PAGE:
“Just as we were speaking about him. I’ll see you later, Will,”

Thomas said over his shoulder as he strode away. Christiana exchanged
a polite smile with Stephen and hurried after him.

I was glad they were gone. It was difficult for me to understand the
way they treated him, and I didn’t want him to see me as part of a
group who excluded him. But I wasn’t quite sure what to do next,
either, so I hoped he would take the lead.

Which he did. His English was perfect, but he spoke with an odd,
slightly lilting accent that seemed as if it wanted to break into
French any minute. So that was what Thomas had meant by foreign, I
supposed. Yet Earl Simon himself was of French birth, and no one held
that against him…

“Come this way,” Stephen said. His walk was graceful, fluid, but I saw
what Thomas meant. He seemed more like a courtier than anyone I had
ever met, fit to be at a royal court. This was lavish enough, but not
quite the place for him. I wondered how he had come to be here.

“How long have you been at Kenilworth?” I asked, clearing my throat.
My words seemed blunt compared to his.

“Oh…” Stephen seemed to consider this as he led me through a doorway
at the top of the room, beside the fireplace. “A long time. Earl Simon
brought me back from France around ten years ago, after one of his

“You are an orphan?” I blurted it out and then stopped to think how it
must have sounded. “I’m sorry, I just assumed…”

“Yes, an orphan.” He turned to face me and we stood close together in
a little passageway. “So I’m told.”

I could feel his breath on my face. It was actually sweet, as if he’d
been chewing mint, which he probably did, I thought. Maybe they all
did that here… I was conscious that my own breath no doubt stank of
ale, and that I was sweaty from the ride.

“We sleep here,” he said, turning again, gesturing to a stout door
that swung open to reveal a little room, the walls whitewashed, with
one narrow slit as a window. He showed me how the door bolted from the

“So there’s no way out,” I mused.

“Except the door. That’s right,” he said.

A shaft of light from the window shone on the flagstones, which were
covered sparsely with rushes. A simple wooden pallet, topped by a
straw mattress and bolster, lay in each corner. I spotted two chamber
pots and a deep cedar clothes chest, which we would share, I supposed.
It was more like a monk’s cell, or what I imagined that to be, than
I’d expected.

“They had one proper bed in here years ago, but then someone became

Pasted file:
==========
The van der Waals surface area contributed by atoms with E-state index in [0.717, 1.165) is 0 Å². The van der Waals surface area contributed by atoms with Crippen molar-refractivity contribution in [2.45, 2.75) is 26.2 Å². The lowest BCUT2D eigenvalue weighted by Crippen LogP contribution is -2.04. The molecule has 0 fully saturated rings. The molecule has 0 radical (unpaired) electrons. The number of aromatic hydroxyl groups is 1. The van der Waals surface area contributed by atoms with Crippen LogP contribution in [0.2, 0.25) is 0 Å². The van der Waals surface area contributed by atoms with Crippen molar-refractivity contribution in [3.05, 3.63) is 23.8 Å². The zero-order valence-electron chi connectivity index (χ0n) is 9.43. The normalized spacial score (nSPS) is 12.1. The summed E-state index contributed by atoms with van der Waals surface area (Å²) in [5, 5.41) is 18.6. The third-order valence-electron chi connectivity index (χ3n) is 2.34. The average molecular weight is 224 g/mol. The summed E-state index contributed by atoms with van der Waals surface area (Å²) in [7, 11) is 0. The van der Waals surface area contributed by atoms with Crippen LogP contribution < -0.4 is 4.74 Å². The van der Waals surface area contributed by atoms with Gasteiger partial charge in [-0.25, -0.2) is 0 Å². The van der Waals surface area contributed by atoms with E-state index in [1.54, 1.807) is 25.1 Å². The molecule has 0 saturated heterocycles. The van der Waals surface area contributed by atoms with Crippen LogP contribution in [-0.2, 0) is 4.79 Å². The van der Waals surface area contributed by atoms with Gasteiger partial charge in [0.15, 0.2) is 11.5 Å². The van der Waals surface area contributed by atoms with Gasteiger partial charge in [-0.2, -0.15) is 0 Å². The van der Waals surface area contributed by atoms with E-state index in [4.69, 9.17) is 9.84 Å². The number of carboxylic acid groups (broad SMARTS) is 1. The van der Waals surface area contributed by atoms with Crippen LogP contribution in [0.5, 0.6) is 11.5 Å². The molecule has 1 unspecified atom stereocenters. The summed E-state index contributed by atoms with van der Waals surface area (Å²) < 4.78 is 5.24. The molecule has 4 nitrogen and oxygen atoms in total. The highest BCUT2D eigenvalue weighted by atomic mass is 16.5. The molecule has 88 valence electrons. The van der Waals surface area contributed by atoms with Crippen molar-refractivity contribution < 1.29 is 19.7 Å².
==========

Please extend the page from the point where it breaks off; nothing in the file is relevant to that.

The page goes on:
sick…” he murmured. “I’ve not had a chamber-mate for the whole time
I’ve been here, though.”

“I wonder why they changed it now?” I asked, lowering my bag onto the
bed that was clearly mine. Then I sat down myself.

“Don’t know,” he answered. “Perhaps because the room is so small, they
didn’t fill it…”

“Oh,” I said, worried that he might have preferred to stay alone.

“No, no,” he said quickly. “Don’t misunderstand. I’m glad to have
you.” He curled up on his bed, still looking at me. “It’s lonely.”

His smile was unexpected and disarming. I smiled back, since the way
he talked to me actually made me feel more comfortable than I’d felt
when the other men, Sir Richard and Thomas, had spoken to me. His
friendliness seemed more genuine, perhaps. Deeper.

“I’ve never met a French lad,” I said. “Is the name Stephen used over
there too?”

“It is,” he said. “Etienne is what we say, or Stephane.”

“Which do you prefer?” I asked.

He thought. “I don’t know. I don’t remember what my parents called me,
I mean, I don’t remember their voices, speaking to me. But I think
Etienne is probably the name I was christened with.”

He looked down rather shyly, and I blurted out, “My father is dead too.”

“Oh, I’m sorry.” After a moment, he asked, “What did he die of?”

“Smallpox.” As I said it, the last dreadful image of my father on his
deathbed three years previously passed through my mind, and I
grimaced. “My mother caught it too. She survived. I nursed her through

“You must be very brave,” he whispered.

And that, I supposed, was what Thomas meant by not normal. Because
even I knew that it was unusual for a boy to say that to another. Yes,
his manner seemed more like a girl in some ways. I could see how he
could be tremendously flattering.

I gulped. “I… don’t know about that. It was my mother. The servants
were afraid to come near. But I didn’t catch it. I think they thought
we were all going to die…”

He gazed at me intently. “I’m terrified of it. Smallpox. My face being marred.”

I almost laughed. “You shouldn’t say that sort of thing, you know. Admit that.”

“I know,” he murmured. “But it’s true, and perhaps you won’t judge me.”

“I won’t judge you,” I said. “Would you like to come see Lucy, my mare?”

He gave me a surprised look and his face brightened. “Yes, of course.”

I didn’t know if he liked them, horses, and this was a test that he
passed with flying colors. As I watched him feed Lucy a carrot, his
hand up close to her teeth, I wondered if there was anything he did
that wasn’t graceful, deft.

“You must ride, then,” I said at his elbow.

“A little. I like it, when I get the chance.”

“Do you dance too?” I teased. He regarded me oddly.

“You seem like a courtier. You seem like you would dance.”

He said nothing for a moment. Then, “The women are taught to dance
here. Not the men.”

Lucy stood still while I stroked her ears. “Good girl,” I told her.

“You can come see her whenever you miss home,” Stephen said quietly.

“I hope I will be too busy to miss it,” I mused. I didn’t feel like
telling him about my mother’s new husband, Sir John, how things had
changed so dramatically for the worse since he had appeared in our
lives. It was something I was not able to put into words, even for

And she was with child, her belly already swollen.

“Is your mother dark, like you?” Stephen asked.

“No, she’s fair.”

Like you, I almost said. It was on the tip of my tongue. We stood
there side by side in the quiet, warm stable smelling of hay and dust,
our shoulders almost touching.

There was one good thing about this new life, I thought: I would never
tire of his company.




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For Smashwords Readers Only…